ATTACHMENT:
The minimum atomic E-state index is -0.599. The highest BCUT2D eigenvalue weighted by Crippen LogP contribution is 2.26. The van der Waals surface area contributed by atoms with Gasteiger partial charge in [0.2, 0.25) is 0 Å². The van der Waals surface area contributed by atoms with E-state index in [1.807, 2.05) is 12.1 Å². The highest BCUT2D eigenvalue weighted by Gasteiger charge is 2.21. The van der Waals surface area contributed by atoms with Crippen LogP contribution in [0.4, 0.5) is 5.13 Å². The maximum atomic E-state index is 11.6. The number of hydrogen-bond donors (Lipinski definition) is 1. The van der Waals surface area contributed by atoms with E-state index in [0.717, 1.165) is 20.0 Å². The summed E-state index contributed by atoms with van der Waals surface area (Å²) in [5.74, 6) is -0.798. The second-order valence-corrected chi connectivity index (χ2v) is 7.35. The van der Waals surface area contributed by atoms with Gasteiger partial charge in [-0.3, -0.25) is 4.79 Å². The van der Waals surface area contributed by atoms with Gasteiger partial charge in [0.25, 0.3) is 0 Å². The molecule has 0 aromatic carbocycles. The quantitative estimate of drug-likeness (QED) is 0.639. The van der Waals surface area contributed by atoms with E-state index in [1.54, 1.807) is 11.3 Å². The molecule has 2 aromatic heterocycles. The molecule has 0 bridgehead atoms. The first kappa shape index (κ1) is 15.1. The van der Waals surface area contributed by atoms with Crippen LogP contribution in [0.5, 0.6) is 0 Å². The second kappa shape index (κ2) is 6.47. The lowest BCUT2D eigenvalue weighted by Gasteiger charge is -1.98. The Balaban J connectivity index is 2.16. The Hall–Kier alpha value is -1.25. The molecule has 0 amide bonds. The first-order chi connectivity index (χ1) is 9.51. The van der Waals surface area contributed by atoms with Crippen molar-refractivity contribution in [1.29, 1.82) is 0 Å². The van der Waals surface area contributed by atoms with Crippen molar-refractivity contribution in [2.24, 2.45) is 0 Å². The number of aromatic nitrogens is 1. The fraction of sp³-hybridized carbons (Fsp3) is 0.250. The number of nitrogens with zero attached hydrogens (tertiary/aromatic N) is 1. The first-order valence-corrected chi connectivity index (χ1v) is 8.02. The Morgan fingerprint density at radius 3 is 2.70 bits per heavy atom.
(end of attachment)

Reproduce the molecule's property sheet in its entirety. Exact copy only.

The minimum atomic E-state index is -0.599. The highest BCUT2D eigenvalue weighted by Crippen LogP contribution is 2.26. The van der Waals surface area contributed by atoms with Gasteiger partial charge in [0.2, 0.25) is 0 Å². The van der Waals surface area contributed by atoms with E-state index in [1.807, 2.05) is 12.1 Å². The highest BCUT2D eigenvalue weighted by Gasteiger charge is 2.21. The van der Waals surface area contributed by atoms with Crippen LogP contribution in [0.4, 0.5) is 5.13 Å². The maximum atomic E-state index is 11.6. The number of hydrogen-bond donors (Lipinski definition) is 1. The van der Waals surface area contributed by atoms with E-state index in [0.717, 1.165) is 20.0 Å². The summed E-state index contributed by atoms with van der Waals surface area (Å²) in [5.74, 6) is -0.798. The second-order valence-corrected chi connectivity index (χ2v) is 7.35. The van der Waals surface area contributed by atoms with Gasteiger partial charge in [-0.3, -0.25) is 4.79 Å². The van der Waals surface area contributed by atoms with Gasteiger partial charge in [0.25, 0.3) is 0 Å². The molecule has 0 aromatic carbocycles. The quantitative estimate of drug-likeness (QED) is 0.639. The van der Waals surface area contributed by atoms with E-state index in [1.54, 1.807) is 11.3 Å². The molecule has 2 aromatic heterocycles. The molecule has 0 bridgehead atoms. The first kappa shape index (κ1) is 15.1. The van der Waals surface area contributed by atoms with Crippen LogP contribution in [0.5, 0.6) is 0 Å². The second kappa shape index (κ2) is 6.47. The lowest BCUT2D eigenvalue weighted by Gasteiger charge is -1.98. The Balaban J connectivity index is 2.16. The Hall–Kier alpha value is -1.25. The molecule has 0 amide bonds. The first-order chi connectivity index (χ1) is 9.51. The van der Waals surface area contributed by atoms with Crippen molar-refractivity contribution in [1.29, 1.82) is 0 Å². The van der Waals surface area contributed by atoms with Crippen molar-refractivity contribution in [2.24, 2.45) is 0 Å². The number of aromatic nitrogens is 1. The fraction of sp³-hybridized carbons (Fsp3) is 0.250. The number of nitrogens with zero attached hydrogens (tertiary/aromatic N) is 1. The first-order valence-corrected chi connectivity index (χ1v) is 8.02. The Morgan fingerprint density at radius 3 is 2.70 bits per heavy atom.